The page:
The Mundane Train Ride (The MTR)

As every arm and leg got wondrously tangled
In a seemingly endless game of Twister,
And as every dirty-dancing belly and bum
Writhed rhythmically to the railway’s rattle
Or else the operator PA’s hypnotic warble,
Quietly and amusedly, I sat agaze at
This trainload of deadpans contending
For the bleariest eyes and dreariest grimace—
As if any crinkling lips or crow’s feet among
Such faceless drowning in this sea of faces
Should belong to some wayward Jonah,
Destined to be thrown overboard for good—
Except for the smugly six-foot-two, reaping
Our canopy air with a snugly lot of headroom left
While sheltering the sardined with sweltering arms.
Throughout the unhappy chase for the happy light
At some end of our neverending tunnel—when
No eyes could see the locales above ground
Any more than an inch of elbow room around—
I wondered what I had done to deserve my seat
And to leave most of my neighbours standing,
And for what reason the rich were spared
Our daily ordeal by their chauffeured limousines.
At a nameless station where another crowd
Was flushed out by yet another wave of fresh,
Worn-out faces, a little girl, aged five or six,
Wobbled up to me in her pink leather shoes,
Her watery eyes pleading for a place to sit.
I shut my eyes and pretended to sleep, and
Turned my ears to the engine’s gentle humming
Instead of her mummy’s quiet sigh of dismay.
Secretly, I smirked at my triumphant reasons:
For what would I have gained if I gave up my seat,
And what loss had I suffered by withholding it?


Colin Lee


I drafted this poem aboard a riskily overcrowded bus, where I stood through my journey, but adapted the scenario for a seated metro passenger’s POV instead. I intended this free verse to assume a mild structure verging on a blank verse’s, but without being balled and chained to the latter’s fixed metre (nor many awkward enjambments); I found this approach amazingly liberating to the flow of ideas and words, and I shall try it again some time. As for the poetics, by hyperbolising the mundane and normalising the bizarre, the creation of the delusional narrative, in my opinion, is fairly successful. I in particular enjoy the rampantly utilised semantic and dramatic contradictions, since they’ve imbued the poem with a style quite satisfyingly distinctive. The message is candid without pretence (well, at least, by unpretending it). I’m pleased.

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18 thoughts on “The Mundane Train Ride (The MTR)

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    1. Thank you. Isn’t it, right? I did walk my talk this evening on a bus — sick and tired and quite heavy-laden yet gave my seat to a lady with a cane. Anyway, what might seem obvious in our everyday society isn’t so when it comes to motives and struggles behind the macrosocial. That’s my pondering in the poem.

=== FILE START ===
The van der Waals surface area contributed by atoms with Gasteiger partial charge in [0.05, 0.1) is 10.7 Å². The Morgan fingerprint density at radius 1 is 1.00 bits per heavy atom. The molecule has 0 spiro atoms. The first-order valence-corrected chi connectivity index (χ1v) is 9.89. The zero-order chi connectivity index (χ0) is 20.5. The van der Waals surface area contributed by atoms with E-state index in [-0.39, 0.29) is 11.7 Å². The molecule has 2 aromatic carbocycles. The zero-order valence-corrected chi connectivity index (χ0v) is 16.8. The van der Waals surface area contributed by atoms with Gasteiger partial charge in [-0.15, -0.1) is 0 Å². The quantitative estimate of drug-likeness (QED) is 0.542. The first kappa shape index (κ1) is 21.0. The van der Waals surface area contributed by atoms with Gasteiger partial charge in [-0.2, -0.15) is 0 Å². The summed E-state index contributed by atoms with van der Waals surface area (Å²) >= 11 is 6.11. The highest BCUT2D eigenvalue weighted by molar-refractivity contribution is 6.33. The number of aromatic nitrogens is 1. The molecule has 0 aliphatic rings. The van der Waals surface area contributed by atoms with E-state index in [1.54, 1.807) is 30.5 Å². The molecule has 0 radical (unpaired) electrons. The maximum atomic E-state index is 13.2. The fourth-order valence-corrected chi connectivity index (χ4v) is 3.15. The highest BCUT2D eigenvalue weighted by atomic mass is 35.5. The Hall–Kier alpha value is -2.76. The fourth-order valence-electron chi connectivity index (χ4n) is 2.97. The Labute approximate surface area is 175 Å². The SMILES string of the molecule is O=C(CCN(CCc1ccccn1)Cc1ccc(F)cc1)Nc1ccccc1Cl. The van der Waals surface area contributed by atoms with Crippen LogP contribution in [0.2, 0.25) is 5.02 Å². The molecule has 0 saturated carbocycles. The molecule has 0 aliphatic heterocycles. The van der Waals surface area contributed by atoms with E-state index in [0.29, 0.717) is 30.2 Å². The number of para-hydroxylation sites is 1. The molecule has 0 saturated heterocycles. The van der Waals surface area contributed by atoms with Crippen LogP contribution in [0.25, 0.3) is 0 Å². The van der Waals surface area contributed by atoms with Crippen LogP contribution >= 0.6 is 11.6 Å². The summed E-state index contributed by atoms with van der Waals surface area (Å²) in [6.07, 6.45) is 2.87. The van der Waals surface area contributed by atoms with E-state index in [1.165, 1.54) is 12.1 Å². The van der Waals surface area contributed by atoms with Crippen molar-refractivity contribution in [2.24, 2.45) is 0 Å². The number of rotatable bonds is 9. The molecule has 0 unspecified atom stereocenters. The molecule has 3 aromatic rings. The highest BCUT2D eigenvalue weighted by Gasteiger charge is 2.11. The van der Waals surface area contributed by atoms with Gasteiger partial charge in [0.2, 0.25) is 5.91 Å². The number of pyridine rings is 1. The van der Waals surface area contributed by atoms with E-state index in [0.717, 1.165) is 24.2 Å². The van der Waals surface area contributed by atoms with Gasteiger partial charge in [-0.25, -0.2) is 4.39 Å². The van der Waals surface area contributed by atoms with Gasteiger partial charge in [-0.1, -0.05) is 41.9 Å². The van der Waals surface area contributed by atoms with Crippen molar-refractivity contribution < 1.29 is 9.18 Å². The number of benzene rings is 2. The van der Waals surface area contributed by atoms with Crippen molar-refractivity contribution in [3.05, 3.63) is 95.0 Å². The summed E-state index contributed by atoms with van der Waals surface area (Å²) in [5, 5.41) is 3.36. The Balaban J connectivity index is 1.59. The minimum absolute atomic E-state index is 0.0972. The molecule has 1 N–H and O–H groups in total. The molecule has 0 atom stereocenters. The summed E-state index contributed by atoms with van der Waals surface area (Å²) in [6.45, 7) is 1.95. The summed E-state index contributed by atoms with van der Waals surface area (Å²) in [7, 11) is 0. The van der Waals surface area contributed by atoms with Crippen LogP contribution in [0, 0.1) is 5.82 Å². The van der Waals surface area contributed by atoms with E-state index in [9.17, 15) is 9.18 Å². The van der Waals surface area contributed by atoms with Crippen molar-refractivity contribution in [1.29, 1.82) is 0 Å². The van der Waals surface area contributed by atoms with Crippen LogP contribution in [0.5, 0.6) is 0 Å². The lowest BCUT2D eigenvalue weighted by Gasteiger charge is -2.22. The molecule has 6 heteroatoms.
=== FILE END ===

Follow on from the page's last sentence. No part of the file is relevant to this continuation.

1. Thank you, sir. I’m thrilled you took notice of that structural quality. As I wrote it, my left brain kept asking my right brain, “Yo, hasn’t this sentence been long enough?” And my right brain answered, “Not yet. We need to let our readers feel how breathlessly frustrating that mundanity is. Go on, slacker.” 🙂

      Liked by 1 person

    1. Thank you, ma’am. You made an excellent point here. My pondering is that while a little gesture or a friendly offer of one’s seat seems obvious and easily appreciated, it isn’t so if we imagine our society, our world, is an overcrowded bus or train, bound for a shared future together — then, can we have that engagement and friendliness on that macrosocial level?


    1. Thanks, Ms Bev. 🙂 And imagine the whole world is a bunch of strangers sharing a ride — of different age, gender, race, colour, social class, culture, religion, personality …


  1. I like how you put yourself in a seated person’s pov, Colin. I’ve spent many trips on subway trains squished in there like sardines and have felt those jiggling bellies and bums. I like how you describe it like “dirty-dancing.” I’m sure there are plenty who turn a blind eye to those who would like a seat offered to them. How it leaves you feeling is up to each’s conscience. I enjoyed this very much!

    Liked by 1 person

    1. Thank you, Bjorn. And the “lucky” one can be you or me or anyone — in a world of needy, if we look round at our less privileged neighbours with pure reason, it’s easy for us to dismiss our helping hands with excuses like … “hey, but I’m a squeezed middle class; I’ve got my own struggles!”; “hey, but I’m not rich, why don’t you ask that guy in the chauffeured limousine?” After all, class struggle can be like a game of musical chairs — without the music.


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